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MySQL 5.7 Reference Manual  /  Data Types

Chapter 11 Data Types

Table of Contents

11.1 Numeric Data Types
11.1.1 Numeric Data Type Syntax
11.1.3 Fixed-Point Types (Exact Value) - DECIMAL, NUMERIC
11.1.4 Floating-Point Types (Approximate Value) - FLOAT, DOUBLE
11.1.5 Bit-Value Type - BIT
11.1.6 Numeric Type Attributes
11.1.7 Out-of-Range and Overflow Handling
11.2 Date and Time Data Types
11.2.1 Date and Time Data Type Syntax
11.2.2 The DATE, DATETIME, and TIMESTAMP Types
11.2.3 The TIME Type
11.2.4 The YEAR Type
11.2.5 2-Digit YEAR(2) Limitations and Migrating to 4-Digit YEAR
11.2.6 Automatic Initialization and Updating for TIMESTAMP and DATETIME
11.2.7 Fractional Seconds in Time Values
11.2.8 What Calendar Is Used By MySQL?
11.2.9 Conversion Between Date and Time Types
11.2.10 2-Digit Years in Dates
11.3 String Data Types
11.3.1 String Data Type Syntax
11.3.2 The CHAR and VARCHAR Types
11.3.3 The BINARY and VARBINARY Types
11.3.4 The BLOB and TEXT Types
11.3.5 The ENUM Type
11.3.6 The SET Type
11.4 Spatial Data Types
11.4.1 Spatial Data Types
11.4.2 The OpenGIS Geometry Model
11.4.3 Supported Spatial Data Formats
11.4.4 Geometry Well-Formedness and Validity
11.4.5 Creating Spatial Columns
11.4.6 Populating Spatial Columns
11.4.7 Fetching Spatial Data
11.4.8 Optimizing Spatial Analysis
11.4.9 Creating Spatial Indexes
11.4.10 Using Spatial Indexes
11.5 The JSON Data Type
11.6 Data Type Default Values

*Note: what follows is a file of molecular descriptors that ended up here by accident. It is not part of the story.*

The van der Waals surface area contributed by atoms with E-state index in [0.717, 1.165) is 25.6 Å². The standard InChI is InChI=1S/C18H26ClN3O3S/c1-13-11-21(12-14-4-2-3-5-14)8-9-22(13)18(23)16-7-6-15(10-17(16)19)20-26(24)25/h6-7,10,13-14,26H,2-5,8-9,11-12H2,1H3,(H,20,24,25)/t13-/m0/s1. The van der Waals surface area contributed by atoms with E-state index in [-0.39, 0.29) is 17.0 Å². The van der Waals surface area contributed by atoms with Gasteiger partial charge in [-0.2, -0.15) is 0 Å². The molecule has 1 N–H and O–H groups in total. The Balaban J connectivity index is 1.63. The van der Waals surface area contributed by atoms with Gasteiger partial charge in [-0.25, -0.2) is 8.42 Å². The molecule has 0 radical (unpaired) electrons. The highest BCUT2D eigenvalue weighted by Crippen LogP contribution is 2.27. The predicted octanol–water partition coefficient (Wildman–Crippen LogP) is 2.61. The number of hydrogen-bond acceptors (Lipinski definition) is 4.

11.7 Data Type Storage Requirements
11.8 Choosing the Right Type for a Column
11.9 Using Data Types from Other Database Engines

MySQL supports SQL data types in several categories: numeric types, date and time types, string (character and byte) types, spatial types, and the JSON data type. This chapter provides an overview and more detailed description of the properties of the types in each category, and a summary of the data type storage requirements. The initial overviews are intentionally brief. Consult the more detailed descriptions for additional information about particular data types, such as the permissible formats in which you can specify values.

Data type descriptions use these conventions:

  • For integer types, M indicates the maximum display width. For floating-point and fixed-point types, M is the total number of digits that can be stored (the precision). For string types, M is the maximum length. The maximum permissible value of M depends on the data type.

  • D applies to floating-point and fixed-point types and indicates the number of digits following the decimal point (the scale). The maximum possible value is 30, but should be no greater than M−2.

  • fsp applies to the TIME, DATETIME, and TIMESTAMP types and represents fractional seconds precision; that is, the number of digits following the decimal point for fractional parts of seconds. The fsp value, if given, must be in the range 0 to 6. A value of 0 signifies that there is no fractional part. If omitted, the default precision is 0. (This differs from the standard SQL default of 6, for compatibility with previous MySQL versions.)

  • Square brackets ([ and ]) indicate optional parts of type definitions.